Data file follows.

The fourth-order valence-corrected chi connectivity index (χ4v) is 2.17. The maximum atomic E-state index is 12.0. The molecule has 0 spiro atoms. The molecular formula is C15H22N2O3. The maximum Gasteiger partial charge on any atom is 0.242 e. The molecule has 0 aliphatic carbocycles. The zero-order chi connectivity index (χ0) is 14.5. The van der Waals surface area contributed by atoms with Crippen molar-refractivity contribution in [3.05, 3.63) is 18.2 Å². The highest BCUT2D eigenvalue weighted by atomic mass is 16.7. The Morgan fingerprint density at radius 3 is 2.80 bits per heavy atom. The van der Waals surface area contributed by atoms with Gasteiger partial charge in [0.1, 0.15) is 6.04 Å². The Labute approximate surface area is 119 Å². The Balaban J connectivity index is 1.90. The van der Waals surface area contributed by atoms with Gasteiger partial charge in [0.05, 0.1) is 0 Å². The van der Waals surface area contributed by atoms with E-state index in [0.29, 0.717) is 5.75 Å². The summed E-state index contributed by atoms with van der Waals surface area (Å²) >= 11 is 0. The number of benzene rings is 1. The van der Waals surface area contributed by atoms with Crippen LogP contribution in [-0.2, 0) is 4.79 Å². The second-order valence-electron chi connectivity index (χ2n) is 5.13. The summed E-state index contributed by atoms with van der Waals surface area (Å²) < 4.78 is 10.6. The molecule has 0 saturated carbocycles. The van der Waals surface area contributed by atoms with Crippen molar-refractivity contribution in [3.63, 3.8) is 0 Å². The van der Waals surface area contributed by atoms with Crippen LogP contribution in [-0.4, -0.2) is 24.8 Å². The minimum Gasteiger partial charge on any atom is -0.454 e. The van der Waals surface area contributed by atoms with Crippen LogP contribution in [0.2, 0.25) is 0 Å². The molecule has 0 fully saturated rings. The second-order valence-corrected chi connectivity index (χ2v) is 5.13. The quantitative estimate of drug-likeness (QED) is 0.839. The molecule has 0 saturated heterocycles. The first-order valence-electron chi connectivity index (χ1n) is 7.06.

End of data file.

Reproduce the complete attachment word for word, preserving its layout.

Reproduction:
The fourth-order valence-corrected chi connectivity index (χ4v) is 2.17. The maximum atomic E-state index is 12.0. The molecule has 0 spiro atoms. The molecular formula is C15H22N2O3. The maximum Gasteiger partial charge on any atom is 0.242 e. The molecule has 0 aliphatic carbocycles. The zero-order chi connectivity index (χ0) is 14.5. The van der Waals surface area contributed by atoms with Crippen molar-refractivity contribution in [3.05, 3.63) is 18.2 Å². The highest BCUT2D eigenvalue weighted by atomic mass is 16.7. The Morgan fingerprint density at radius 3 is 2.80 bits per heavy atom. The van der Waals surface area contributed by atoms with Gasteiger partial charge in [0.1, 0.15) is 6.04 Å². The Labute approximate surface area is 119 Å². The Balaban J connectivity index is 1.90. The van der Waals surface area contributed by atoms with Gasteiger partial charge in [0.05, 0.1) is 0 Å². The van der Waals surface area contributed by atoms with E-state index in [0.29, 0.717) is 5.75 Å². The summed E-state index contributed by atoms with van der Waals surface area (Å²) >= 11 is 0. The number of benzene rings is 1. The van der Waals surface area contributed by atoms with Crippen LogP contribution in [-0.2, 0) is 4.79 Å². The second-order valence-electron chi connectivity index (χ2n) is 5.13. The summed E-state index contributed by atoms with van der Waals surface area (Å²) < 4.78 is 10.6. The molecule has 0 saturated carbocycles. The van der Waals surface area contributed by atoms with Crippen molar-refractivity contribution in [3.63, 3.8) is 0 Å². The van der Waals surface area contributed by atoms with Crippen LogP contribution in [-0.4, -0.2) is 24.8 Å². The minimum Gasteiger partial charge on any atom is -0.454 e. The van der Waals surface area contributed by atoms with Crippen LogP contribution in [0.2, 0.25) is 0 Å². The molecule has 0 fully saturated rings. The second-order valence-corrected chi connectivity index (χ2v) is 5.13. The quantitative estimate of drug-likeness (QED) is 0.839. The molecule has 0 saturated heterocycles. The first-order valence-electron chi connectivity index (χ1n) is 7.06.